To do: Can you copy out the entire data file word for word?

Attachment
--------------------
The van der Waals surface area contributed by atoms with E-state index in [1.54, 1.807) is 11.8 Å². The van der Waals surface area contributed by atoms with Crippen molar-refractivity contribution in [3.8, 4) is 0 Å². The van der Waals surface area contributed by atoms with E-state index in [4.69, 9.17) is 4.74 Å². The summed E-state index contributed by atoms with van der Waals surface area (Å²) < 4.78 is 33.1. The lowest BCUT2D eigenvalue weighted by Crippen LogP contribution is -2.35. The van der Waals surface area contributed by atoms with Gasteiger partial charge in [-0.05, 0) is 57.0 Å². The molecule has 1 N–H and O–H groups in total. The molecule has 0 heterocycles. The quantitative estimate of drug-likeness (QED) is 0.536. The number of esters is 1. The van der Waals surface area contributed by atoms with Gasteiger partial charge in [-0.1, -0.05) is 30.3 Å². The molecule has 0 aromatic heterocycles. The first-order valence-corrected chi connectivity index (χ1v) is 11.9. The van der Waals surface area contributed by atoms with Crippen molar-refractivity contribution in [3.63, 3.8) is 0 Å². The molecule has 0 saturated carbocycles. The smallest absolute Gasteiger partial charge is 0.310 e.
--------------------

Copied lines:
The van der Waals surface area contributed by atoms with E-state index in [1.54, 1.807) is 11.8 Å². The van der Waals surface area contributed by atoms with Crippen molar-refractivity contribution in [3.8, 4) is 0 Å². The van der Waals surface area contributed by atoms with E-state index in [4.69, 9.17) is 4.74 Å². The summed E-state index contributed by atoms with van der Waals surface area (Å²) < 4.78 is 33.1. The lowest BCUT2D eigenvalue weighted by Crippen LogP contribution is -2.35. The van der Waals surface area contributed by atoms with Gasteiger partial charge in [-0.05, 0) is 57.0 Å². The molecule has 1 N–H and O–H groups in total. The molecule has 0 heterocycles. The quantitative estimate of drug-likeness (QED) is 0.536. The number of esters is 1. The van der Waals surface area contributed by atoms with Gasteiger partial charge in [-0.1, -0.05) is 30.3 Å². The molecule has 0 aromatic heterocycles. The first-order valence-corrected chi connectivity index (χ1v) is 11.9. The van der Waals surface area contributed by atoms with Crippen molar-refractivity contribution in [3.63, 3.8) is 0 Å². The molecule has 0 saturated carbocycles. The smallest absolute Gasteiger partial charge is 0.310 e.